Another very important reason is organisational culture. If we were to define culture it would be the symbols, beliefs and patterns of behaviour learnt, produced and created by people in an organisation. The men in the House of Commons were not used to females in such a high post let alone females that were of another race. Crompton and Jones (2004) suggested that it was all about ‘networking' when climbing up the ladder. Such networking may occur in the form of shared sporting interests such as football or rugby which women are not interested in. Hence women evidently are left out and feel it harder to be accepted than men. Even men talk such as ‘you have to get on the team' add a language barrier for women to communicate with other men (Riley, 1983).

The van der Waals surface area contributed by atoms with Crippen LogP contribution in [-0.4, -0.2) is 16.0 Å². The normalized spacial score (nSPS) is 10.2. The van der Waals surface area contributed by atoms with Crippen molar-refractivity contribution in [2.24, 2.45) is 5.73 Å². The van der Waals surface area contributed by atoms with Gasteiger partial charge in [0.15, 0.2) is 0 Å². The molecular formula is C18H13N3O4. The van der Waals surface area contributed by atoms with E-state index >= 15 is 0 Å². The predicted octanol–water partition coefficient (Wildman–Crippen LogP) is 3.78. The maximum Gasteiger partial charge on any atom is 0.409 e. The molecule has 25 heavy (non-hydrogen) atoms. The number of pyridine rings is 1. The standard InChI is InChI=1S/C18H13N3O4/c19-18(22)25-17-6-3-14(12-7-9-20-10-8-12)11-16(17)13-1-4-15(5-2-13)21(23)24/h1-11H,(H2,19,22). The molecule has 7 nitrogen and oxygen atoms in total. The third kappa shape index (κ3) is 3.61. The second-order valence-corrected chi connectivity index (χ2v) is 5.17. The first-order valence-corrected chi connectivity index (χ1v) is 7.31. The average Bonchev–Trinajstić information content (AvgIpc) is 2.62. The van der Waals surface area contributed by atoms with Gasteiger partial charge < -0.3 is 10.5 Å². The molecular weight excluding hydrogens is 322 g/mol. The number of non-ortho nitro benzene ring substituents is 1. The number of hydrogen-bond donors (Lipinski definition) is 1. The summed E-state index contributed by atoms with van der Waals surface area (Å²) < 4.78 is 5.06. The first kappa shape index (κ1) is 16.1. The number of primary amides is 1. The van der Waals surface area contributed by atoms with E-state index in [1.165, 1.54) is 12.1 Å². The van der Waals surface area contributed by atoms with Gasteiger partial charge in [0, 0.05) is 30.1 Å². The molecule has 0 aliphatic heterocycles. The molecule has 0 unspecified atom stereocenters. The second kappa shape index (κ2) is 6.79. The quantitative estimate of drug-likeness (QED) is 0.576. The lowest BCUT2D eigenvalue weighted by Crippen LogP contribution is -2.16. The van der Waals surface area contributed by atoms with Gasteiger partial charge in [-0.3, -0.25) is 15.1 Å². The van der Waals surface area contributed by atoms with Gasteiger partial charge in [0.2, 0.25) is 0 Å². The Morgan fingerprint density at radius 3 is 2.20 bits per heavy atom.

The Parliament has an obvious male dominated culture, not only when referring to its members' perceived attitudes towards women like Dawn but also for example, concealed within its physical decor. This forms the first level of Schein's three levels of culture.